differential activities of the maternal and paternal copies of the lgf-2 gene arise from the melhyiation of an associated silencer DNA Uiat represses Igf-2 expression. During spermiogenesis. the DNA is methylated, and as a result, the Igf-2 gene can be activated in the developing fetus. The methylation inactivates the silencer. In contrast, the silencer DNA is not methylated in the developing oocyte. Hence, the Igf-2 allele inherited from the female is silent. In other words, the paternal copy of the gene is "imprinted"— in Ihis case, methylated—for future expression in the embryo. This specific example is discussed in greater detail in Chapter 17.

There are approximately 30 imprinted genes in mice and humans. Many of the genes, including the preceding example of Igf-2, control the growth of ¡he developing fetus, it has been suggested that imprinting has evolved to protect the mother from her own fetus. The lgf-2 protein promotes the growth of the fetus. The mother attempts to limit this growth by inactivating the maternal copy of the gene.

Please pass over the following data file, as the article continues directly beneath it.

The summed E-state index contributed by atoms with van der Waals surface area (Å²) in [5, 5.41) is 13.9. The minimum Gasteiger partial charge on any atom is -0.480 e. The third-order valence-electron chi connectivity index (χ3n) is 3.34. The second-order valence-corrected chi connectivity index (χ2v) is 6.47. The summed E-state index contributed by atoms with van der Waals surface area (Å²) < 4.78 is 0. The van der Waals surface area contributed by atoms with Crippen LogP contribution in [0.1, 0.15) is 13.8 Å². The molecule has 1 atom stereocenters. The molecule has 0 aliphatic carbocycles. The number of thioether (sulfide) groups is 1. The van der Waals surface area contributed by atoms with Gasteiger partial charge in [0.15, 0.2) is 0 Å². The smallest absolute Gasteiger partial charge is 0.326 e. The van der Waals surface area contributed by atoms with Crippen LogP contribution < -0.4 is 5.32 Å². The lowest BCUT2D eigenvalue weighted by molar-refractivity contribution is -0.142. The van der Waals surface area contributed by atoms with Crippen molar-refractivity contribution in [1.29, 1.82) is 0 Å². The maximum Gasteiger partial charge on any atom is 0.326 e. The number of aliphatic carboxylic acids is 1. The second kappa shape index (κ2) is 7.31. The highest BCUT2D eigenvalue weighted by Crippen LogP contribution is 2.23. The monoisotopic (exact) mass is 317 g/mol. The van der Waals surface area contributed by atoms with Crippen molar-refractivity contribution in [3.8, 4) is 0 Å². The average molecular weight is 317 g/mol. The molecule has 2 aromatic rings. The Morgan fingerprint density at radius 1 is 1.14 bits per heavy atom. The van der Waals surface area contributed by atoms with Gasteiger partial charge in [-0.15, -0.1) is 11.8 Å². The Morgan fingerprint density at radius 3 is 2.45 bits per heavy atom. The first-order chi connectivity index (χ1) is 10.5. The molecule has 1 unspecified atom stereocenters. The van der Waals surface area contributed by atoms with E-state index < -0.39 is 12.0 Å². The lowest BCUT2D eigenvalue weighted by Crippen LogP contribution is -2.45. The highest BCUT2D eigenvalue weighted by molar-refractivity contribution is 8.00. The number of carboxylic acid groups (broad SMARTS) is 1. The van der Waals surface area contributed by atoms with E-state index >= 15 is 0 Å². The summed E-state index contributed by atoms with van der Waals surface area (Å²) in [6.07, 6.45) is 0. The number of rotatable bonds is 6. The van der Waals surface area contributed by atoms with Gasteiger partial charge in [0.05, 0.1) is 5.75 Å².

We have considered how every organism must maintain ant! duplicate its DNA to survive, adapt, and propagate. The overall strategies for achieving these basic biological goals are similar in the vast majority of oiganisms and, therefore, may be examined rati ¡or successfully using simple organisms. It is, however, clear thai the more intricate processes found in higher organisms, such as differentiation and development, require more complicated systems for regulating gene expression and

allele lgf-2 gene

allele lgf-2 gene thai these can be studied only in more complex organisms. We have seen that a wide range of powerful experimental techniques can be used with success to manipulate the mouse and to explore various complex biological problems. As a result, the mouse has served as an excellent model system for studying developmental, genetic, and biochemical processes that are likely to occur in more highly evolved mammals. The recent publication and annotation of the mouse genome has underscored the importance of the mouse as a model for further exploring and understanding problems in human development and disease.

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